Video services

DVD Direct

Cablevision Systems Corp. (NYSE: CVC) is once again thinking outside the box... the cable box, that is.

Although its ambitious RS-DVR (Remote Storage-DVR) project remains in a holding pattern pending the outcome of its court appeal, the MSO was flying high again Monday after announcing a deal that will allow customers to buy movies via VOD and purchase the physical DVD, as well.

In addition to tightening availability windows, the deal, with Popcorn Home Entertainment , will try to spur VOD usage and perhaps beef up the video revenue stream. Plus, it's a service that FiOS doesn't offer yet, so there's some competitive differentiation to consider too.

Coming quarters will tell us whether this strategy will have any effect on the bottom line, but credit Cablevision for having the necessary vision to offer a service that not only allows it to tap into the lucrative DVD ecosystem, but to do so using its entire base of already-deployed set-tops.

The concept of offering physical DVDs is not new to cable, but the Cablevision-Popcorn execution of it is.

It wasn't that long ago (2006) that Scientific Atlanta was showing off "Direct to Disc," a proof-of-concept that showed how a cable set-top, combined with a DVR, DVD burner, and a high-speed Docsis connection, could perform something similar. The idea: Download the movie to the hard drive and, for a price, allow the customer to write it to a DVD.

It's an interesting concept (we asked, but haven't heard back from the SA camp yet about whether there's a real Direct to Disc product coming), but the service would be limited to the few consumers who happened to have the right set-top combo. Of course, MSOs might also try a service that allows customers to download a movie to the PC and do the DVD writing right there, digital rights management and business deal hassles notwithstanding. Comcast Corp. (Nasdaq: CMCSA, CMCSK) chief Brian Roberts demonstrated the movie download concept (sans the physical DVD element) at last month's Consumer Electronics Show. (See CES: Roberts Declares Open Season.)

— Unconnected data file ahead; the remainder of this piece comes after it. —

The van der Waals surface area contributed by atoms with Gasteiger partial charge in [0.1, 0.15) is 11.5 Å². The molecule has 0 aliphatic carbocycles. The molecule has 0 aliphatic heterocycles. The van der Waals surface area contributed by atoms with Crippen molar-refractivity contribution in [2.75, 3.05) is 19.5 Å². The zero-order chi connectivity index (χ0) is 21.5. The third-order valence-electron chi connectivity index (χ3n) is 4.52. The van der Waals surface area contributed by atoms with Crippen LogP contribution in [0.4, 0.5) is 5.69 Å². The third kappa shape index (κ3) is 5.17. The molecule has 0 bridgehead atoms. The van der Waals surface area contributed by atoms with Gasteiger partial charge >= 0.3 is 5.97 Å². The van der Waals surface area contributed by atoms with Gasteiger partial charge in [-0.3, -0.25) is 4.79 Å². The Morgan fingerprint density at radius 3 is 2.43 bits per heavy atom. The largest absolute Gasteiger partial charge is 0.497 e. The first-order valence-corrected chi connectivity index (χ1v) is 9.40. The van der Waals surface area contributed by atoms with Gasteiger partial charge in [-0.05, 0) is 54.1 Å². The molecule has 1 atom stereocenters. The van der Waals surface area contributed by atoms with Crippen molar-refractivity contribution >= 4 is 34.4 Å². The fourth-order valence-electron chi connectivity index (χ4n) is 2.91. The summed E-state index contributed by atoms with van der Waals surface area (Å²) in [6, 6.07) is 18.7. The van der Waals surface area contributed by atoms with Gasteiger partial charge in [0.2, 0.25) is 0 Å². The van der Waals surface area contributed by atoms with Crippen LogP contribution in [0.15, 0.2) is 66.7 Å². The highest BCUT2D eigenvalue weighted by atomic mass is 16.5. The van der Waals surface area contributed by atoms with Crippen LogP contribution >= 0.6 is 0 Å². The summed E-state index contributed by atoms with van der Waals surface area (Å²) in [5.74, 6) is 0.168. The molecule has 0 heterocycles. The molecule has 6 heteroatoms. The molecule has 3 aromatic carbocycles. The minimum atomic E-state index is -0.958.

But Cablevison's approach with Popcorn is interesting in that it gives consumers the ability to watch the film right away (via VOD from any digital set-top connected to the network) and obtain a physical copy for their personal library through the mail... with just a few clicks of the remote.

But, for now, Popcorn Home Entertainment is limited by a relatively small library. Its "Now Playing" section lists fewer than 20 movie titles.

But getting Cablevision on board is a good start, and could serve as a springboard for more studio deals for Popcorn. It might also give other MSOs reason to follow suit, giving them their first taste of DVD distribution revenues and a line of business that complements their VOD strategies.

— Jeff Baumgartner, Site Editor, Cable Digital News

Interested in learning more on this topic? Then come to Docsis 3.0 Strategies: From Product Development to Service Deployment, a conference that will take a comprehensive look at the cable industry's plans to roll out its next-generation architecture around the world. To be staged in Denver, March 19, admission is free for attendees meeting our prequalification criteria. For more information, or to register, click here.

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